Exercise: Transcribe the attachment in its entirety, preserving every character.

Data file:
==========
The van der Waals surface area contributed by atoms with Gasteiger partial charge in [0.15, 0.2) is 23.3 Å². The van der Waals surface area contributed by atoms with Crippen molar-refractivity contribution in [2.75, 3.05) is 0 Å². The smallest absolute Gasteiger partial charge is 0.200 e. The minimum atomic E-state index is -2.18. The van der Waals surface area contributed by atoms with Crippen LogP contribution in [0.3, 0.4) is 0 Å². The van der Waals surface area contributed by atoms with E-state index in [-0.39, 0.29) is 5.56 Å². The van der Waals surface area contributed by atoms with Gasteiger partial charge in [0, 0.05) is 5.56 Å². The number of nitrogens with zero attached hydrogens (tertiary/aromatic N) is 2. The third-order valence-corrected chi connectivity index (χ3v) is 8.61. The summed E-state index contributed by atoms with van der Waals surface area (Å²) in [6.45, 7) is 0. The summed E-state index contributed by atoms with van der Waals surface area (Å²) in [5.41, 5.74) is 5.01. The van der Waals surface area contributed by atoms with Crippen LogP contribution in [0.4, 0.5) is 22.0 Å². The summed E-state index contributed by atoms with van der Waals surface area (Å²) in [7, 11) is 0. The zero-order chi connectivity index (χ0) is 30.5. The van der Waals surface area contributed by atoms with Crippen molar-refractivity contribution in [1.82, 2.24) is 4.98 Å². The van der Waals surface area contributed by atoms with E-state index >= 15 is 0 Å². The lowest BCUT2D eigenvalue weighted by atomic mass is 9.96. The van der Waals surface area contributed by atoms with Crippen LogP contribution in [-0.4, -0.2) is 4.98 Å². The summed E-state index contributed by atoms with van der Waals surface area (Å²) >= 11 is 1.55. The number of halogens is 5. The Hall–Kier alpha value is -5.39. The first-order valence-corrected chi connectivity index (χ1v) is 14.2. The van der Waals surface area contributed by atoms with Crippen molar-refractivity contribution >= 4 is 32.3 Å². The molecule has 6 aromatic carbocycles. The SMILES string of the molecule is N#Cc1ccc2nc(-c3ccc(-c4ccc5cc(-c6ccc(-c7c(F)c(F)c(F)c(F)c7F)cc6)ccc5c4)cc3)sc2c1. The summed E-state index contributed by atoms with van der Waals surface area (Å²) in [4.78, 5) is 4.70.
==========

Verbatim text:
The van der Waals surface area contributed by atoms with Gasteiger partial charge in [0.15, 0.2) is 23.3 Å². The van der Waals surface area contributed by atoms with Crippen molar-refractivity contribution in [2.75, 3.05) is 0 Å². The smallest absolute Gasteiger partial charge is 0.200 e. The minimum atomic E-state index is -2.18. The van der Waals surface area contributed by atoms with Crippen LogP contribution in [0.3, 0.4) is 0 Å². The van der Waals surface area contributed by atoms with E-state index in [-0.39, 0.29) is 5.56 Å². The van der Waals surface area contributed by atoms with Gasteiger partial charge in [0, 0.05) is 5.56 Å². The number of nitrogens with zero attached hydrogens (tertiary/aromatic N) is 2. The third-order valence-corrected chi connectivity index (χ3v) is 8.61. The summed E-state index contributed by atoms with van der Waals surface area (Å²) in [6.45, 7) is 0. The summed E-state index contributed by atoms with van der Waals surface area (Å²) in [5.41, 5.74) is 5.01. The van der Waals surface area contributed by atoms with Crippen LogP contribution in [0.4, 0.5) is 22.0 Å². The summed E-state index contributed by atoms with van der Waals surface area (Å²) in [7, 11) is 0. The zero-order chi connectivity index (χ0) is 30.5. The van der Waals surface area contributed by atoms with Crippen molar-refractivity contribution in [1.82, 2.24) is 4.98 Å². The van der Waals surface area contributed by atoms with E-state index >= 15 is 0 Å². The lowest BCUT2D eigenvalue weighted by atomic mass is 9.96. The van der Waals surface area contributed by atoms with Crippen LogP contribution in [-0.4, -0.2) is 4.98 Å². The summed E-state index contributed by atoms with van der Waals surface area (Å²) >= 11 is 1.55. The number of halogens is 5. The Hall–Kier alpha value is -5.39. The first-order valence-corrected chi connectivity index (χ1v) is 14.2. The van der Waals surface area contributed by atoms with Crippen molar-refractivity contribution >= 4 is 32.3 Å². The molecule has 6 aromatic carbocycles. The SMILES string of the molecule is N#Cc1ccc2nc(-c3ccc(-c4ccc5cc(-c6ccc(-c7c(F)c(F)c(F)c(F)c7F)cc6)ccc5c4)cc3)sc2c1. The summed E-state index contributed by atoms with van der Waals surface area (Å²) in [4.78, 5) is 4.70.